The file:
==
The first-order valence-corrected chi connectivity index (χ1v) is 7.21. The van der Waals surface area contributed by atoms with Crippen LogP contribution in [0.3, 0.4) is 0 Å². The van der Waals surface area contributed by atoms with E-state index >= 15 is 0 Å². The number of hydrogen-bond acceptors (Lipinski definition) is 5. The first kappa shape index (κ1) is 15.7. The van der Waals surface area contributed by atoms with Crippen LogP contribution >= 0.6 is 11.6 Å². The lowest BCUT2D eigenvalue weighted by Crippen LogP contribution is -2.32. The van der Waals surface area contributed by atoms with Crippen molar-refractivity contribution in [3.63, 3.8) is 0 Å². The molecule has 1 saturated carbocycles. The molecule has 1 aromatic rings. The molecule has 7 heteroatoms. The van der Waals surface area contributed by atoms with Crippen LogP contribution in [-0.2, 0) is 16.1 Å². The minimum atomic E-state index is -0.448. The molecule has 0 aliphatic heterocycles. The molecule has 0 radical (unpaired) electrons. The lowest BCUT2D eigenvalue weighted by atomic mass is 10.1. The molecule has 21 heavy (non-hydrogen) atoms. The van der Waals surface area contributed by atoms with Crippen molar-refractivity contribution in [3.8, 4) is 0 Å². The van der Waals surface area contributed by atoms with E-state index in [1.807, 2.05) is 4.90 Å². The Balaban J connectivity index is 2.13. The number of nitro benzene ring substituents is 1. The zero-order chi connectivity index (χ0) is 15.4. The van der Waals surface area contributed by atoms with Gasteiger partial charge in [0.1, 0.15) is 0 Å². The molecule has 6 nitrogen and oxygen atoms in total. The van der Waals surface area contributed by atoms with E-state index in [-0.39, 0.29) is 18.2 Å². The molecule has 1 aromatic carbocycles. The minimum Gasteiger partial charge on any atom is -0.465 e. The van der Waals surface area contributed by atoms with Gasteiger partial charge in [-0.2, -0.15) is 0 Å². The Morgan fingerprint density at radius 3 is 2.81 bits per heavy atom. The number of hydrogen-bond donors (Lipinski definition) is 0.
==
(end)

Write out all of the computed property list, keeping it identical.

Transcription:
The first-order valence-corrected chi connectivity index (χ1v) is 7.21. The van der Waals surface area contributed by atoms with Crippen LogP contribution in [0.3, 0.4) is 0 Å². The van der Waals surface area contributed by atoms with E-state index >= 15 is 0 Å². The number of hydrogen-bond acceptors (Lipinski definition) is 5. The first kappa shape index (κ1) is 15.7. The van der Waals surface area contributed by atoms with Crippen LogP contribution >= 0.6 is 11.6 Å². The lowest BCUT2D eigenvalue weighted by Crippen LogP contribution is -2.32. The van der Waals surface area contributed by atoms with Crippen molar-refractivity contribution in [3.63, 3.8) is 0 Å². The molecule has 1 saturated carbocycles. The molecule has 1 aromatic rings. The molecule has 7 heteroatoms. The van der Waals surface area contributed by atoms with Crippen LogP contribution in [-0.2, 0) is 16.1 Å². The minimum atomic E-state index is -0.448. The molecule has 0 aliphatic heterocycles. The molecule has 0 radical (unpaired) electrons. The lowest BCUT2D eigenvalue weighted by atomic mass is 10.1. The molecule has 21 heavy (non-hydrogen) atoms. The van der Waals surface area contributed by atoms with Crippen molar-refractivity contribution in [3.8, 4) is 0 Å². The van der Waals surface area contributed by atoms with E-state index in [1.807, 2.05) is 4.90 Å². The Balaban J connectivity index is 2.13. The number of nitro benzene ring substituents is 1. The zero-order chi connectivity index (χ0) is 15.4. The van der Waals surface area contributed by atoms with Gasteiger partial charge in [0.1, 0.15) is 0 Å². The molecule has 6 nitrogen and oxygen atoms in total. The van der Waals surface area contributed by atoms with E-state index in [-0.39, 0.29) is 18.2 Å². The molecule has 1 aromatic carbocycles. The minimum Gasteiger partial charge on any atom is -0.465 e. The van der Waals surface area contributed by atoms with Gasteiger partial charge in [-0.2, -0.15) is 0 Å². The Morgan fingerprint density at radius 3 is 2.81 bits per heavy atom. The number of hydrogen-bond donors (Lipinski definition) is 0.